The other computer btw. was some kind of very, very old DOS interface (you still see these often in commercial computer setups).

The drugstore was Müller, which is a drugstore chain with more than 400 shops in Germany and 60something in the rest of Europe. Every shop is running several computer stations (to get an idea: the shop I am talking about was spread over three floors!), but I’m not sure if they use the KDE system only for the media management or also for other purposes. But I think it it save to estimate that there are at least roughly 500 installations.

Of course, 500 installations alone will not change the world, but it is just one example of possibly many hidden installations – and I discovered it the first time today although I know this drugstore for more than four years. Also, as I mentioned, the other system on that desk was an old DOS system. Imagine they start upgrading these systems as well – it would be stupid upgrade these machines to yet another system so there is a good chance that these machines will be upgraded to KDE as well.

How many are we?

The question is now how many other installations are out there which no one realizes? And if you add all these up, what is the outcome? Of course Microsoft Windows is more spread (well, they do have a monopoly, after all), but Apple says itself has only 22 million installations – I wouldn’t be surprised if KDE+Gnome/Linux installations would have a bigger impact than that.

Unfortunately there are hardly any statistics. But half a year ago Mark Shuttleworth estimated 8 million (!) Ubuntu users. Also, Fedora reported almost 3 million installations of Fedora Core 6 in 26 weeks. Both numbers are impressive, but are old (in the Open Source world 6 month is old) and do not even include the corporate installations like SLED or RHEL, not to mention other Linux distributions like OpenSuse, Debian or Mandriva.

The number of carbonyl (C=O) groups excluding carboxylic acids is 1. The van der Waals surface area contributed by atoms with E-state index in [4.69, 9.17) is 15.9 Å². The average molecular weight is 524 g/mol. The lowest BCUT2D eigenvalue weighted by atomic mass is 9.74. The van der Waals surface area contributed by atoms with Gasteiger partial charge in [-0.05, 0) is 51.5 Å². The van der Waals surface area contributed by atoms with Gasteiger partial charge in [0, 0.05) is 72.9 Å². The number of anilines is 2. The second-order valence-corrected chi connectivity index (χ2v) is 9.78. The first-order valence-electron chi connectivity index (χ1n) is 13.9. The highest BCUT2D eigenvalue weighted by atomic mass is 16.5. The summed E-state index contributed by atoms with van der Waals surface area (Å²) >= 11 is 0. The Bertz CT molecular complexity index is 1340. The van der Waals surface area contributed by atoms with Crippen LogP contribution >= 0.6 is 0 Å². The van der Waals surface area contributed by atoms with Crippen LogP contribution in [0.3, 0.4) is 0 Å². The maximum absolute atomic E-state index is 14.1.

This again shows that the Linux community need to gather more statistical data: smolt and popcon are nice starts, but we need more. The best would be a cross distribution project to collect the data – at least among the community distributions, but that is unlikely anytime soon.

Still, even distribution specific data are very valuable. They show the real power behind the project, and they give the developers and the project leaders a stronger voice when these talk for example to hardware vendors about open drivers. Also, such things – done right – are good for advertising the distribution and Linux (or KDE or Gnome) in general:

Fedora Statistics - showing almost 3 million installations

Pretty nice, isn’t it? Thanks to the Fedora Statistics and Marketing people. We need more of such things!

Website as SVG?

Tux
Nicu Buculei programmed a web site entirely in SVG to check how it will be indexed by search machines.

The idea is as simple as interesting: since SVG is a W3C standard a web site programmed in SVG should be indexed by the search machines just like other web sites in for example HTML. However, no one really knows what the search machines do with SVG. Additionally many browsers do not treat SVG as well as they should.

The test site, called Nicu’s test website made with SVG, is entirely programmed in SVG – with no further additions. It is, btw., also an interesting example about the capabilities of SVG: menus, links, etc. But also shows that konqueror is missing a scroll bar in the SVG kpart…
Anyway, this web site will soon be indexed by the search machines – and after some days everyone can easily check if and how the page lands in the search engines. For this task there are several strings consisting of random characters embedded in each web page which makes it easy to search for them.

If you want to help Nicu with his task, you can simply link from somewhere to the SVG page – or write an article about it like I did ;)

This test btw. remind me of the Hommingberger Gepardenforelle, a (in Germany) famous search machine test done by the German IT magazine heise.de. Such tests are necessary from time to time – in case of the Gepardenforelle for example it turned out that Microsoft’s search machine discriminates Wikipedia, most likely on purpose.